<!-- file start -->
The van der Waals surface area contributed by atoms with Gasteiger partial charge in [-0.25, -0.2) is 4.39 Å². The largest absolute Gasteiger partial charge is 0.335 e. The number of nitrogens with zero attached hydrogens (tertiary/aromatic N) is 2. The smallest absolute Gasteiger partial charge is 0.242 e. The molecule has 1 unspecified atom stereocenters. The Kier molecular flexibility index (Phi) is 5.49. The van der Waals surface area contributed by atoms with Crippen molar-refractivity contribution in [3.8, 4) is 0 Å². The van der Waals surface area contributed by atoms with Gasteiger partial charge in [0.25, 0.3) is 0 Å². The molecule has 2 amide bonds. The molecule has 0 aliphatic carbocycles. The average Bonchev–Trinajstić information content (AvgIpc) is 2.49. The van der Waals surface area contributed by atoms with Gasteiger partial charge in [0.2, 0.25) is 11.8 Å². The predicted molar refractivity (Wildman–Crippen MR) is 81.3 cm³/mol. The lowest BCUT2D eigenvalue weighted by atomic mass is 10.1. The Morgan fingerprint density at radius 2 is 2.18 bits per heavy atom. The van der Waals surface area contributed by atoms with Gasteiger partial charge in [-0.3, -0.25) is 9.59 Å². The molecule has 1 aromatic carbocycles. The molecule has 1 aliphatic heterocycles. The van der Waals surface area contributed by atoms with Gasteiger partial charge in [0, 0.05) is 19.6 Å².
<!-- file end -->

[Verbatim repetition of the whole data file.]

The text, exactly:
The van der Waals surface area contributed by atoms with Gasteiger partial charge in [-0.25, -0.2) is 4.39 Å². The largest absolute Gasteiger partial charge is 0.335 e. The number of nitrogens with zero attached hydrogens (tertiary/aromatic N) is 2. The smallest absolute Gasteiger partial charge is 0.242 e. The molecule has 1 unspecified atom stereocenters. The Kier molecular flexibility index (Phi) is 5.49. The van der Waals surface area contributed by atoms with Crippen molar-refractivity contribution in [3.8, 4) is 0 Å². The van der Waals surface area contributed by atoms with Gasteiger partial charge in [0.25, 0.3) is 0 Å². The molecule has 2 amide bonds. The molecule has 0 aliphatic carbocycles. The average Bonchev–Trinajstić information content (AvgIpc) is 2.49. The van der Waals surface area contributed by atoms with Gasteiger partial charge in [0.2, 0.25) is 11.8 Å². The predicted molar refractivity (Wildman–Crippen MR) is 81.3 cm³/mol. The lowest BCUT2D eigenvalue weighted by atomic mass is 10.1. The Morgan fingerprint density at radius 2 is 2.18 bits per heavy atom. The van der Waals surface area contributed by atoms with Gasteiger partial charge in [-0.3, -0.25) is 9.59 Å². The molecule has 1 aromatic carbocycles. The molecule has 1 aliphatic heterocycles. The van der Waals surface area contributed by atoms with Gasteiger partial charge in [0, 0.05) is 19.6 Å².